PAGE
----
Convenors of social media movement, #FixTheCountry, say the end game of their campaign to have topical issues in the country addressed is to imbibe a culture of protest among the citizenry.
One of the individuals at the forefront of the campaign, Oliver Barker-Vormavor, maintains that Ghanaians ought not to only admit that the political system has failed them but, also use reasonable force to demand what they deserve to improve their living conditions.
“For us, one of the biggest things we want to do is to institutionalize protest culture in this country. When you put democracy in place, we expect certain state institutions will hold the key to keeping institutional excesses in check,” Mr. Barker-Vormavor said on The Point of View on Monday night.
“But over time, even those have been weakened and undermined, and for the first time, we are seeing outside those institutional structures and individuals who are coming up and trying to hold those structures to account. We must institutionalize the Ghanaian sense and make protest sexy,” he emphasized.
The campaigners have largely lamented the country’s inadequate or non-existent amenities, deplorable infrastructure, poor sanitary conditions, a housing deficit accompanied by exorbitant rent, general high cost of living, and high levels of unemployment with its attendant problems.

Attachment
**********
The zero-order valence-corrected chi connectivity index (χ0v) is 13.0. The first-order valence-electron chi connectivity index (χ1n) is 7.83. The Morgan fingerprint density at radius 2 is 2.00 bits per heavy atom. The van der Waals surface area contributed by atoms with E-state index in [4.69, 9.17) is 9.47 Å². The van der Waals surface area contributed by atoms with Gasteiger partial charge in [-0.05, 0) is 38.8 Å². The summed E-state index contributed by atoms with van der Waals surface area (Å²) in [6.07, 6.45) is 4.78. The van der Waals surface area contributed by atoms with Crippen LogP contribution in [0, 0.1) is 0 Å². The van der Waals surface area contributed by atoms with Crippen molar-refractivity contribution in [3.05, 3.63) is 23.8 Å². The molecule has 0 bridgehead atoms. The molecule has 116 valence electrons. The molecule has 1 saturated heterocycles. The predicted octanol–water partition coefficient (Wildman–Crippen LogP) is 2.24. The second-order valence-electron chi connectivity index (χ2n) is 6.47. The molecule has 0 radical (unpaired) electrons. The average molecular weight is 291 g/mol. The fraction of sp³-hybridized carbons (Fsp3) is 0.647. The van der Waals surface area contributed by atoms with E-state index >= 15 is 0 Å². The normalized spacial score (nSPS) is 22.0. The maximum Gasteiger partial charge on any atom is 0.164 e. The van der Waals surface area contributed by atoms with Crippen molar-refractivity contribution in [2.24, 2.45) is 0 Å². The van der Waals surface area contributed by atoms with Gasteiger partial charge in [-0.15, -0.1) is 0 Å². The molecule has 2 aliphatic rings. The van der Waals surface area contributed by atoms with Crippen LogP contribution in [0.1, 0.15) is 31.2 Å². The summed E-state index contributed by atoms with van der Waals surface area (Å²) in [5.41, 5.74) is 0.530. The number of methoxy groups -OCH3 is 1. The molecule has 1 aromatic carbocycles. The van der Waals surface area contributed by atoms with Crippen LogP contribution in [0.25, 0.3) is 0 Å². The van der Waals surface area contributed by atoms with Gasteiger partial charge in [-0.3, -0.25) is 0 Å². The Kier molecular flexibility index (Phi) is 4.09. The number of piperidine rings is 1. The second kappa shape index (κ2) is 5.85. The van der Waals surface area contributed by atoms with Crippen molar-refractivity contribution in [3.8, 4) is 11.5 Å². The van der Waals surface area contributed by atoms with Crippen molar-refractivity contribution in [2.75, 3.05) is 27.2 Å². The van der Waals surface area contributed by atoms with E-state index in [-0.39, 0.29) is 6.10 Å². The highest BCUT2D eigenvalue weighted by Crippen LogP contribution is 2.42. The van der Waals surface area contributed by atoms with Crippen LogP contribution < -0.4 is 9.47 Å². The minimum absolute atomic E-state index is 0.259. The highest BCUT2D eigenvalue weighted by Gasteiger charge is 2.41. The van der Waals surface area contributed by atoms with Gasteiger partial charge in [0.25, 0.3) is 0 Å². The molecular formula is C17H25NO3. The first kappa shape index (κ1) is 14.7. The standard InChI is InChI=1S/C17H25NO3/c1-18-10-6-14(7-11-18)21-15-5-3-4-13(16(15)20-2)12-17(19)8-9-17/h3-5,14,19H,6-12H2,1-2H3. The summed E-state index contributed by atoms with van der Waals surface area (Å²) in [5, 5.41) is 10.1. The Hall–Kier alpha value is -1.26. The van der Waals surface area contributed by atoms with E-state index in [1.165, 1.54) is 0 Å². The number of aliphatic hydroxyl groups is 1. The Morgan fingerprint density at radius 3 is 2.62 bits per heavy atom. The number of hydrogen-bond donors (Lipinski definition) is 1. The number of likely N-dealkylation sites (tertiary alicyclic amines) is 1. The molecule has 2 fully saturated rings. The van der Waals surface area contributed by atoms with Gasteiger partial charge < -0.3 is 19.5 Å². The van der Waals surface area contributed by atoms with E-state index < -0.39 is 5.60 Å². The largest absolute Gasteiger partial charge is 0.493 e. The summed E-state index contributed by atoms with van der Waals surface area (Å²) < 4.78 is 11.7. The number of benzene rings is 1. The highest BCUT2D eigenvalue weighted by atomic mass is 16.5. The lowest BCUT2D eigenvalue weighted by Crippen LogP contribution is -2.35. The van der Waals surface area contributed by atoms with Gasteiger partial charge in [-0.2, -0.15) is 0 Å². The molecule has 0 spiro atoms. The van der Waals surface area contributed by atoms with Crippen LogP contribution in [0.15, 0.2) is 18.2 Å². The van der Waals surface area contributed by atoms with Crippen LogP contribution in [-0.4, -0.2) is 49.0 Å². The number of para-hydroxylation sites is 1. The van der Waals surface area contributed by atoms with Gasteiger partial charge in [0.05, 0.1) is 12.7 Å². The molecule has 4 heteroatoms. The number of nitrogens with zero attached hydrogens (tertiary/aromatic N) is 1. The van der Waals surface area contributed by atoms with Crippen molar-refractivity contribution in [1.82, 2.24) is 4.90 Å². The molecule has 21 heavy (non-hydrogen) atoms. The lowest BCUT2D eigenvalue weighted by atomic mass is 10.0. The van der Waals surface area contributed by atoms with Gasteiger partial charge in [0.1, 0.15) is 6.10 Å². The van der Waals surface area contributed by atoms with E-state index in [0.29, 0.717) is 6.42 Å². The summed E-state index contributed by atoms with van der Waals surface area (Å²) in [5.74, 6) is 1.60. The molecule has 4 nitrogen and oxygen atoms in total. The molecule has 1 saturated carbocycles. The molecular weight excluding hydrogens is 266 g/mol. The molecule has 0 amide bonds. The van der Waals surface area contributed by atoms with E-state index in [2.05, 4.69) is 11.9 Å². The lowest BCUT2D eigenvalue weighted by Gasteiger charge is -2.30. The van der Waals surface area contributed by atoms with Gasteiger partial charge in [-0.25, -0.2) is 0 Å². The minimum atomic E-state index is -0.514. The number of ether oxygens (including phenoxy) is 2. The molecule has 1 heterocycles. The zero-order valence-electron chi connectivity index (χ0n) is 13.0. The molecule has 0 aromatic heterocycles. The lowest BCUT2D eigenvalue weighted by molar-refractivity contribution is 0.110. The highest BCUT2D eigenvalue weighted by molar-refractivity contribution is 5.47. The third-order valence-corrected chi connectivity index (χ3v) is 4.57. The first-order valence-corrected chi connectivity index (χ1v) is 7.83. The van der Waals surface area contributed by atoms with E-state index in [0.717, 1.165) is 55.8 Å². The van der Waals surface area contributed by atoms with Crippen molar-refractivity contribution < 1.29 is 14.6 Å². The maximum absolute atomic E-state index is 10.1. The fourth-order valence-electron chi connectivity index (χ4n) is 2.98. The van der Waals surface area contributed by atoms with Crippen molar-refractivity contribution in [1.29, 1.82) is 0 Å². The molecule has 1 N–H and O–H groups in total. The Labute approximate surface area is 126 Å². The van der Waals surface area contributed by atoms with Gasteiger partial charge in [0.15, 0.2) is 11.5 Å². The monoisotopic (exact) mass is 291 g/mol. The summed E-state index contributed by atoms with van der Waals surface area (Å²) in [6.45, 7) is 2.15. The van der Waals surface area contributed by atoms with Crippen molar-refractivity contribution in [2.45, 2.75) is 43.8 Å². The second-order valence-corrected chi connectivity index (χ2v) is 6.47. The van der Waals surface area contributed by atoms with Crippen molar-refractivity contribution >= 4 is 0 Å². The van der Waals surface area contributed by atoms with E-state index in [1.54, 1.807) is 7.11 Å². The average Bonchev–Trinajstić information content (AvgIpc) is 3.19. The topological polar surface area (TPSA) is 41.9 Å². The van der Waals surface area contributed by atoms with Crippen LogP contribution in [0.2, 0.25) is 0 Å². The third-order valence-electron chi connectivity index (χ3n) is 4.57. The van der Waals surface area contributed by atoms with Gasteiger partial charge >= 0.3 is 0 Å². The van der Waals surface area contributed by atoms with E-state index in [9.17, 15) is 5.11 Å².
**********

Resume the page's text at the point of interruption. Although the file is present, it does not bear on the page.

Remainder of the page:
On Twitter and other social media platforms, they have expressed outrage about economic hardship and the level of underdevelopment brought on by successive governments.
The protest sparked criticism from some members of the public with regard to the focus and direction of the call.
However, the group’s resolve to protest and pile pressure on the government to get the country fixed has been fraught with challenges, including the police’s refusal to grant them permission to go ahead with their demonstration.
Although some government officials have expressed the state’s commitment to meet the demands of the campaigners, there are those who believe the President, Nana Akufo-Addo in particular must speak on the group’s concerns.
While amplifying the sentiments of his members, Mr. Barker-Vormavor pointed out that only a true and reconciliatory approach will rebuild the faith of many despaired Ghanaians in government and state institutions.
“Systematic issues have caused lives. We need to get fellow Ghanaians to get on TV and speak on how the system has affected them, what they have lost and this is what the healthcare system has cost me. We need to go through that as a process of national healing.”
“This is one of the things we think is important to move the conversation going forward”, he stressed.